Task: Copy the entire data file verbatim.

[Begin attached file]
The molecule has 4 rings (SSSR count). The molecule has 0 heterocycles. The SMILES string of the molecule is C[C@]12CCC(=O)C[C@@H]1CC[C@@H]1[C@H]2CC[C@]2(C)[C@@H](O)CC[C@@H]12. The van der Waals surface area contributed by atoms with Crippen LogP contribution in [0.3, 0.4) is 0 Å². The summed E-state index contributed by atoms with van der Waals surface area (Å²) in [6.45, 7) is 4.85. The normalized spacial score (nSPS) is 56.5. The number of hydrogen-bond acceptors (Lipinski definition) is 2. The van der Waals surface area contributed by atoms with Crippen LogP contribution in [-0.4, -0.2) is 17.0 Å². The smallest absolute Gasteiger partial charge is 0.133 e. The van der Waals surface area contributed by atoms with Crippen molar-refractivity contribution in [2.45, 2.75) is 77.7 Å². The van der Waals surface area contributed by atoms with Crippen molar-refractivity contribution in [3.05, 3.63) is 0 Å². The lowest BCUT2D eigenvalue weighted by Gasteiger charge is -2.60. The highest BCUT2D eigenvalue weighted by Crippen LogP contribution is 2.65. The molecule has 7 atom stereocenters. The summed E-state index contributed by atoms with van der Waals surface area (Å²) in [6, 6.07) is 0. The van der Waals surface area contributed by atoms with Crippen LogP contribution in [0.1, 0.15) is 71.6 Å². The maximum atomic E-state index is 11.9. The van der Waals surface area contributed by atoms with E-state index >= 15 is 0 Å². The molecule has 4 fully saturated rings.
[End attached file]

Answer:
The molecule has 4 rings (SSSR count). The molecule has 0 heterocycles. The SMILES string of the molecule is C[C@]12CCC(=O)C[C@@H]1CC[C@@H]1[C@H]2CC[C@]2(C)[C@@H](O)CC[C@@H]12. The van der Waals surface area contributed by atoms with Crippen LogP contribution in [0.3, 0.4) is 0 Å². The summed E-state index contributed by atoms with van der Waals surface area (Å²) in [6.45, 7) is 4.85. The normalized spacial score (nSPS) is 56.5. The number of hydrogen-bond acceptors (Lipinski definition) is 2. The van der Waals surface area contributed by atoms with Crippen LogP contribution in [-0.4, -0.2) is 17.0 Å². The smallest absolute Gasteiger partial charge is 0.133 e. The van der Waals surface area contributed by atoms with Crippen molar-refractivity contribution in [2.45, 2.75) is 77.7 Å². The van der Waals surface area contributed by atoms with Crippen molar-refractivity contribution in [3.05, 3.63) is 0 Å². The lowest BCUT2D eigenvalue weighted by Gasteiger charge is -2.60. The highest BCUT2D eigenvalue weighted by Crippen LogP contribution is 2.65. The molecule has 7 atom stereocenters. The summed E-state index contributed by atoms with van der Waals surface area (Å²) in [6, 6.07) is 0. The van der Waals surface area contributed by atoms with Crippen LogP contribution in [0.1, 0.15) is 71.6 Å². The maximum atomic E-state index is 11.9. The van der Waals surface area contributed by atoms with E-state index >= 15 is 0 Å². The molecule has 4 fully saturated rings.